“There is no material difference between Joy and Glee” - His Honour Judge Birss decides another design case

RCD 0002
RCD 0001
This moggy has been snuggling up with the recent decision from the Patents County Court (sitting in part as a Community Design Court) of Kohler Mira Ltd v Bristan Group Ltd.

The case concerned electric showers.  Mira (the claimant) alleged that the “Glee”, “Joy” and “Smile” products of Bristan (the defendant) [shown later] infringed two of its Registered Community Designs (RCDs) 000578463-0001 (“RCD 0001”) and 000578463-0002 (“RCD 0002”) [first image of each shown at the sides of the blog piece] in addition to UK unregistered design right (UDR) relating to Mira’s Azora product [shown later].

The IPKat had a sense of déjà vu, because a significant issue in the interpretation of the RCDs was the role of dashed lines in the representations, this also having been a point at issue in the Apple / Samsung litigation (see assorted earlier Katposts including here, here  here, herehere and here), also decided at first instance by HH Judge Birss.

In these proceedings, there were two sets of dashed lines to consider.  In the case of RCD 0002 (which was the first dealt with in the judgement), Judge Birss accepted the defendant’s argument that the dashed lines indicated that the front panel was transparent (again highly reminiscent of Apple / Samsung).  He rejected the submission of the claimant that the dashed lines show portions of the design which are not visible in that particular view.  This use of dotted (=dashed) lines for the purpose of showing invisible is specifically mentioned in the OHIM Guidelines for Examination, but was nevertheless not adopted in this case.

In the case of RCD 0001, which was dealt with second in the judgement, the equivalent dotted lines to RCD 0001 were not present, and so it was interpreted as having a front plate which was not transparent.  However, this times the knobs were shown in dashed lines.  The judgement records submission from both sides which are bewildering to this Kat, but the Judge reached what must surely be the correct decision, consistent with the other use of dotted lines mentioned in the Guidelines, namely that they indicate elements for which protection is not sought.  Therefore, as the Judge concluded, “the scope the scope of protection of RCD 0001 does not include consideration of the knobs on the front panel of a shower unit.”

The three Bristan products
Based on this construction of the two RCDs, the Judge (observing en route the point in the title, although he is referring to two of the three alleged infringements and, regrettably, not making a general metaphysical point) found the two RCDs valid but not infringed.

Another point in the judgement caused this Kat to raise his eyebrows.  The Judge quite correctly rejected the idea that he should consider the claimant’s commercial product, the Mira Azora, in determining the correct interpretation of RCD 0002.  However, surprisingly he held that, having construed RCD 0002, it was “legitimate to use the Mira Azora product as an exemplar for the design”, and he proceeded to do so.  However, this exercise does not seem to have influenced the rest of the comparison.

Mira products - the Azora is on the left
Having lost their case on the RCDs, all was by far from lost for Mira.  UK unregistered design right (UDR) saved the day, showing how effective this right can be for the proprietor, who gets to plead their case on subsistence of UDR knowing what infringement they want to catch. Mira claimed UDR in the following features of the Azora product and any combination thereof:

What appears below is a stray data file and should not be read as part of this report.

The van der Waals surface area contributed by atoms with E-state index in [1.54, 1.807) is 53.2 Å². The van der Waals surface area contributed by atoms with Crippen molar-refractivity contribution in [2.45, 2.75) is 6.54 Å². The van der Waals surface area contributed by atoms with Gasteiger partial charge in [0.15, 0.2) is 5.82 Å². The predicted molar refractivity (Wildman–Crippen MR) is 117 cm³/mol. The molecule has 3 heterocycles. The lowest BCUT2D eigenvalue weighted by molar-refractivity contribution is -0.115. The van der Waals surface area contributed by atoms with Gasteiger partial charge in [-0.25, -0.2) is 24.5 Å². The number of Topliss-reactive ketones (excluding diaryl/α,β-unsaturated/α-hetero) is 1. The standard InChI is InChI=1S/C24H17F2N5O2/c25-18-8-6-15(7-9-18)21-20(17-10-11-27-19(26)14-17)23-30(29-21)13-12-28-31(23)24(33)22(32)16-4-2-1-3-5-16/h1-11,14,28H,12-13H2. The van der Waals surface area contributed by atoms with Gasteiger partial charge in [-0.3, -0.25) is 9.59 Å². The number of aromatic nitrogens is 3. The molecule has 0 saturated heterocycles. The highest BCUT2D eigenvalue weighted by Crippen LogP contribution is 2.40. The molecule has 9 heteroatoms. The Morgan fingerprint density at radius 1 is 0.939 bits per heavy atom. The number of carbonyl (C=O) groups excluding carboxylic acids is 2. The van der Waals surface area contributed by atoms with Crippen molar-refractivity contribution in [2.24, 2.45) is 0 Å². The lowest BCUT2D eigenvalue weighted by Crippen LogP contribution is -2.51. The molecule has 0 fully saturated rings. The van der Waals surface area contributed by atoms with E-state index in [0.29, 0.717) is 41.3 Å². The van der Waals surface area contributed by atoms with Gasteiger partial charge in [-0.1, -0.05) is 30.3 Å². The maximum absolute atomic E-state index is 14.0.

a) The whole of said shower unit.
b) The rectangular “tombstone” appearance of the unit when viewed from the front.
c) The two vertically aligned circular control knobs, one at the centre of the front face and the other below it.
d) The circular power switch and associated collar which is vertically aligned and located below the two circular control knobs.

Do Kats like showers?
The Judge observed that “The definitions of the designs in aspects (b), (c) and (d) were obviously created with an eye on the claimant's case on infringement but, subject to the various safeguards built into the law of unregistered design right, that is a legitimate approach”.

(d) was found to be cumulative with (c), and in the event the Judge found “that Mira has UK UDR in the following four designs: aspect (a); aspect (b); aspects (b) plus (c); and aspects (b) plus (c) plus (d). I reject aspect (c) alone and I reject aspects (c) plus (d) (without (b)).”

The defendant claimed that their designs were created independently (copying being an essential component of UDR infringement).  However, although he accepted that the designer who gave evidence was unaware of the Azora product, the Judge considered that others within Bristan were aware of Azora, and so he was not satisfied that the design of their products was independent.  He found that all three infringed.

Merpel doesn't really care whether the designs were copied or not, but was VERY surprised to find that Joy, Glee, and even Smiles are to be found in showers.

“There is no material difference between Joy and Glee” - His Honour Judge Birss decides another design case “There is no material difference between Joy and Glee” - His Honour Judge Birss decides another design case Reviewed by Darren Smyth on Tuesday, February 05, 2013 Rating: 5

1 comment:

  1. Although not mentioned in the judgment, Judge Birss commented that Mira's argument of dashed lines re -001 resulted in a "Schroedinger's registered design" which could never be invalidated. That particular quantum feline may be the only one more famous than our blogging moggy.


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